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New Day Sunday

This Morning: Richard Branson Set To Launch Into Space; COVID Cases Rise As Delta Variant Spreads; U.S. Sees Four Straight Days Of 20,000 New COVID-19 Cases; Surfside Death Toll Rises To 86, 43 People Unaccounted For; Trump's Election Lies Loom Large Over CPAC Agenda; DOJ Warns Trump Reinstatement Talk Could Fuel More Violence; Over 30 Million People Under Heat Alerts In Western U.S.; Team USA Upset By Nigeria In Olympic Exhibition. Aired 6-7a ET

Aired July 11, 2021 - 06:00   ET



CHRISTI PAUL, CNN ANCHOR: Well, good morning. It is a NEW DAY. We're glad you're sharing it with us. I'm Christi Paul.

BORIS SANCHEZ, CNN ANCHOR: And I'm Boris Sanchez. The countdown is on. In just a few hours Richard Branson will board a supersonic plane that will launch him to the edge of space. Hear Branson's message this morning ahead of a historic flight.

PAUL: Yes. And there's a race to vaccinate parts of the country here. What health officials are doing right now to reach vaccine skeptics as concerns over the Delta variant are rising.

SANCHEZ: Plus, as recovery efforts continue in Surfside, Florida, we are learning more about the emotional toll that this work is taking on first responders sifting through the rubble.

PAUL: And summer scorcher. You know it. Nearly 30 million people under heat alerts today as parts of the country brace for yet another day of potential record-breaking temperatures.

It is Sunday, July 11th. We're so glad you are waking up with us. Hey, Boris.

SANCHEZ: Hey, Christi. Good morning. The clock is ticking, isn't it?

PAUL: Yes, it is. In a big way because I think the whole world is watching the small town of truth or consequences, New Mexico, because we are just hours from British billionaire Richard Branson taking this trip to the edge of space. The launch of Virgin Galactic's Unity rocket plane is going to mark the company's first test mission beyond Earth's atmosphere to carry a full complement of space travelers.

SANCHEZ: Yes. This voyage has been a long time coming nearly two decades in the making. The rocket powered space plane will fly from New Mexico to the edge of space at 2,400 miles an hour. Branson is hoping this is going to usher in a new era of space tourism.

(BEGIN VIDEO CLIP) RICHARD BRANSON, FOUNDER, VIRGIN GALACTIC (voice-over): My mission statement is to turn the dream of space travel into a reality for my grandchildren, for your grandchildren, for everyone.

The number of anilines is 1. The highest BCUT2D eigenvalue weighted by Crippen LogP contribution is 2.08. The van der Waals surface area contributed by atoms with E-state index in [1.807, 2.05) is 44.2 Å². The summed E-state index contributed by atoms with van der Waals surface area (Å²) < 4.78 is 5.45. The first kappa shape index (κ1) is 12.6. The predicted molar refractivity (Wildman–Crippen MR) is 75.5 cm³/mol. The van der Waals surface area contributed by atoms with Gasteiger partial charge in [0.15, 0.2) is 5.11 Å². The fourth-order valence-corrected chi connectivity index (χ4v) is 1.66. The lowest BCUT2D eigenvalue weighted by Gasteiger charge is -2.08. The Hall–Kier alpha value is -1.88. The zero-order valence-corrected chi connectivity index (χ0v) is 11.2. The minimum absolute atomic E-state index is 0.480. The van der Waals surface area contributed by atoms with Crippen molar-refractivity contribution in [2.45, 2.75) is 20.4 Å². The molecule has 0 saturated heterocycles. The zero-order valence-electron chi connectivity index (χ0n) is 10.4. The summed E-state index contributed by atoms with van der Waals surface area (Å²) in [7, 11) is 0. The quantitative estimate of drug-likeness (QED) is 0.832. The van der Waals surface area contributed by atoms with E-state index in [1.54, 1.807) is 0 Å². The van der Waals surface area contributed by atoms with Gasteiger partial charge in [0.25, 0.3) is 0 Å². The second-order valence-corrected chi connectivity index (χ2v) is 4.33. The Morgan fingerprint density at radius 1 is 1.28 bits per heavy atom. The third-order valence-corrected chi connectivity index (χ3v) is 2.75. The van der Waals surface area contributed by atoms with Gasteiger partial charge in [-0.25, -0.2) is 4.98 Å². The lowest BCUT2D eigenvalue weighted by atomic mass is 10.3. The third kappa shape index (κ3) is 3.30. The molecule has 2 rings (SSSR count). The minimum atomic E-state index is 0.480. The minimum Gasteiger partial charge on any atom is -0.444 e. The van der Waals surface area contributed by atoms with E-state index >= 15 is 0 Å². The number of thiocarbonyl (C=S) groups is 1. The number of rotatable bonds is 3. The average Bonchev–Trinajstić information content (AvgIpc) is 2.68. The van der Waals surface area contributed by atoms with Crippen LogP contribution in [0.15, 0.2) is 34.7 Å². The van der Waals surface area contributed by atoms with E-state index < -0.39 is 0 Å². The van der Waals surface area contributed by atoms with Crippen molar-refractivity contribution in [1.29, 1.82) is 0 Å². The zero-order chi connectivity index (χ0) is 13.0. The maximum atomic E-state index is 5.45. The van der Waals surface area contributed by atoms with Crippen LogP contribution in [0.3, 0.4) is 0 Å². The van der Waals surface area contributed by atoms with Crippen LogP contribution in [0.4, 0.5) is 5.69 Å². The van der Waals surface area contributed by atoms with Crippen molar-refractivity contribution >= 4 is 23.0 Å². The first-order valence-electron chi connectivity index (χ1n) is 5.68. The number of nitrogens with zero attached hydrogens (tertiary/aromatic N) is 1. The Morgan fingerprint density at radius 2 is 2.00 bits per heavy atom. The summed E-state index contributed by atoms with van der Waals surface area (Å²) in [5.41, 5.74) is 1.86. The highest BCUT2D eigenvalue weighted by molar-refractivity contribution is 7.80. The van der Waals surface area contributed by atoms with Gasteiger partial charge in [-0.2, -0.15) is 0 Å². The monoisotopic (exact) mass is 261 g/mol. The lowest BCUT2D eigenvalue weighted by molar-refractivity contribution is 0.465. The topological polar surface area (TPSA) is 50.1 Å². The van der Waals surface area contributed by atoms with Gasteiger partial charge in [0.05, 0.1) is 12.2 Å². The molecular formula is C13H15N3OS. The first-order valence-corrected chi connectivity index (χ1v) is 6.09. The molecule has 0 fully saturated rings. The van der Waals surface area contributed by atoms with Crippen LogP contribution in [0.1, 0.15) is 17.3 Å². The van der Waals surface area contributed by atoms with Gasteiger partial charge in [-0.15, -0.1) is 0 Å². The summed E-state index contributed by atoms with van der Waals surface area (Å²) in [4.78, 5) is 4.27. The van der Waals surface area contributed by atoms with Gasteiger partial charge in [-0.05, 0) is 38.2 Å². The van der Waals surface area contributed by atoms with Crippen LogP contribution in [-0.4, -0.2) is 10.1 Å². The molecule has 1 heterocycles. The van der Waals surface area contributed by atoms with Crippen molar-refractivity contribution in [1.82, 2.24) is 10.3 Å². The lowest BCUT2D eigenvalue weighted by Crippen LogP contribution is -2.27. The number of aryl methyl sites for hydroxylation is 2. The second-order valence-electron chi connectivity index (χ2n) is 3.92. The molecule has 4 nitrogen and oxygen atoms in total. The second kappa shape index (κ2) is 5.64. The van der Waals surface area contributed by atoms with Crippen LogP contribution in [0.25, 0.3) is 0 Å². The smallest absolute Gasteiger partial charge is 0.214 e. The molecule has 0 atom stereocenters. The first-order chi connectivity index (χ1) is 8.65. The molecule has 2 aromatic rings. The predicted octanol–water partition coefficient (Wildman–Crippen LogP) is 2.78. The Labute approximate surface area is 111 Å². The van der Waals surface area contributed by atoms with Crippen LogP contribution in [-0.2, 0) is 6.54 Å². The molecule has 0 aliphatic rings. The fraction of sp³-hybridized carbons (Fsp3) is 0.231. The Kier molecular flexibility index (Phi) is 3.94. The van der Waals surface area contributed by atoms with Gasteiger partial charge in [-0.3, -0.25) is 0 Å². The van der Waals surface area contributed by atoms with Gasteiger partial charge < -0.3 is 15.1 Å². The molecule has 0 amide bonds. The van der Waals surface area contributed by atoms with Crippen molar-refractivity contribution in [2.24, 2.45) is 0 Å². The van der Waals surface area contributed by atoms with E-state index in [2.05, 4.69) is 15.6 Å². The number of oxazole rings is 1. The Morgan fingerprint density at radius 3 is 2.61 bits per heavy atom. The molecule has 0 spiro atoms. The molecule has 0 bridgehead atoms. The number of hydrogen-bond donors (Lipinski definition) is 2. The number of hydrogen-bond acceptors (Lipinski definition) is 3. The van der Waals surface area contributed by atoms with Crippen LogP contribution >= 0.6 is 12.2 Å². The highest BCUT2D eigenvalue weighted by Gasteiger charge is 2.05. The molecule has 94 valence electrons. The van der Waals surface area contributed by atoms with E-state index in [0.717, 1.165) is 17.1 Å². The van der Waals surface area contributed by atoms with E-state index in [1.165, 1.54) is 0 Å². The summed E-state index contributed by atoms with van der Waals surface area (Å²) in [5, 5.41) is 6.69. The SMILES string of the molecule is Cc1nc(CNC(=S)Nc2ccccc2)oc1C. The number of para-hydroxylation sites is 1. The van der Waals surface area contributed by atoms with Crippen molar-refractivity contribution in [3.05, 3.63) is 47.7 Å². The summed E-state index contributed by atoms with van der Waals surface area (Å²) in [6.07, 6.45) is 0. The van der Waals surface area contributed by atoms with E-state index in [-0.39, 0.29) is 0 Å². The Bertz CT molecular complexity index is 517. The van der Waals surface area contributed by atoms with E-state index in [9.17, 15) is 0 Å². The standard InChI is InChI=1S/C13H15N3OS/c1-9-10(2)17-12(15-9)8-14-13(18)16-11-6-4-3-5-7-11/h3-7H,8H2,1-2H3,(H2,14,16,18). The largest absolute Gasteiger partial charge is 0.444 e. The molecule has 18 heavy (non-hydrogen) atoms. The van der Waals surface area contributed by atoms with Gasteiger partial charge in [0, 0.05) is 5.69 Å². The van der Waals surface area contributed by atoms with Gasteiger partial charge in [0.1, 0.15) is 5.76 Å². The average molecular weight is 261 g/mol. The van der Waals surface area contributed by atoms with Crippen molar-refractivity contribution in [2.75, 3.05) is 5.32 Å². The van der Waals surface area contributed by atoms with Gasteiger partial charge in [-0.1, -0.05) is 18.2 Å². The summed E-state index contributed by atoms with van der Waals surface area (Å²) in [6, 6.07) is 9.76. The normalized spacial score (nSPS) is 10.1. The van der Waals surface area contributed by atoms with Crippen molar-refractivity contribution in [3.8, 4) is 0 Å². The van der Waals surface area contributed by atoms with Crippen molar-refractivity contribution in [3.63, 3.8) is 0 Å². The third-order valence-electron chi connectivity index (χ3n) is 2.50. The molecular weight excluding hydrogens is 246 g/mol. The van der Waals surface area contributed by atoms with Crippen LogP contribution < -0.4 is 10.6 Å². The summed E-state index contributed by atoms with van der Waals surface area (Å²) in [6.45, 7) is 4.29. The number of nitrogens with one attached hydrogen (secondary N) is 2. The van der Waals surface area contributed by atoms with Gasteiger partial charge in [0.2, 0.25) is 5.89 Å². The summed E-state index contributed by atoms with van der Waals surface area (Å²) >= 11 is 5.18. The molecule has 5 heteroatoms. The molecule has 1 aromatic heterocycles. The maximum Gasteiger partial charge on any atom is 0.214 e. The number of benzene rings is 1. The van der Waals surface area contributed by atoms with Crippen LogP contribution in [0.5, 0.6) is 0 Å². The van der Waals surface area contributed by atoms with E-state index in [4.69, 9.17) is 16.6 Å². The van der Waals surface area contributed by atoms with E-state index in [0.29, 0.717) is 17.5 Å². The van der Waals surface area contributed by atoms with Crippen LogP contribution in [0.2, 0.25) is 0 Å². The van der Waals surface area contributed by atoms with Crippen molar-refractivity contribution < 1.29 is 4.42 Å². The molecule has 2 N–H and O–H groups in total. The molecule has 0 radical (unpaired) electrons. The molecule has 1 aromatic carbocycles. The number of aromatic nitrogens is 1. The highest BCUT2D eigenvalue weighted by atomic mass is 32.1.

SANCHEZ: The fact is there is plenty that can go wrong with today's launch. But as CNN's Rachel Crane explains, Branson believes that the risk is worth the reward.


RACHEL CRANE, CNN CORRESPONDENT (voice-over): The countdown is on. And in just hours entrepreneur Richard Branson hopes to become the first person to ride a self-funded rocket into suborbital space.

BRANSON: Astronaut 001, Richard Branson.

CRANE: A launch nearly two decades in the making.

CRANE (on camera): Tell me, how do you feel?

BRANSON: Well, I managed to avoid getting excited for 17 years since we started building spaceships and motherships and space ports and all these things. And I finally got the call from our chief engineer saying that every single box had been checked on the safety aspect and that I was -- would I like to go to space? And I hit -- I hit the roof. I was so excited.

CRANE (voice-over): The Virgin Galactic rocket powered space plane is set to take off Sunday from New Mexico. The mothership will release the spaceship at around 40,000 feet. The rocket will ignite and take Branson, two pilots and three others on a 2,400-mile-per-hour ride, more than 50 miles up to touch the inner edge of space as defined by the U.S. military and NASA. The crew will experience a few minutes of weightlessness before gliding back to Earth.

BRANSON: When you are up there the spaceship will turn over and these enormous windows is going to be able to float around and look back at Earth.

CRANE: If successful the Space Barons will edge out fellow billionaire and world's richest man Jeff Bezos who is set to ride his own company's rocket into space in the coming days. The two men have jockeyed for the astronomical bragging rights that come with being first. Branson has insisted there is no space race with Bezos and that the missions are different.

BRANSON: The kind of experience you're going to get with the two companies are almost as different as chalk and cheese. So we don't see ourselves as a direct competitor.

CRANE: While Bezos' flight will be after Branson's his rocket system New Shepard will go even higher past the Karman line, which is the altitude internationally recognized to be the demarcation space. His company Blue Origin taking a shot at Branson's trip tweeting their rocket was -- quote -- "designed to fly above the Karman line so none of our astronauts have an asterisk next to their name.

LEROY CHIAO, RETIRED NASA ASTRONAUT: If you fly 50 miles or 62 miles you're in space.


I mean, you're not going to notice the difference between those 12 miles. Neither of these vehicles go into orbit, by the way. They touch space and then they come right back down.

CRANE: Both space companies have had successful suborbital test flights over the past decade. But with space travel comes inherent risk. In 2014 a co-pilot for Virgin Galactic was killed during a test flight of a previous model of their spacecraft.

MIKE MOSES, PRESIDENT, SPACE MISSIONS AND SAFETY, VIRGIN GALACTIC: I like to say that you can do risky things safely if you know the risk you're taking, you know the controls you have in place and you verify that they are active. And we do just that. I don't think the risk of this flight is high. It's not zero.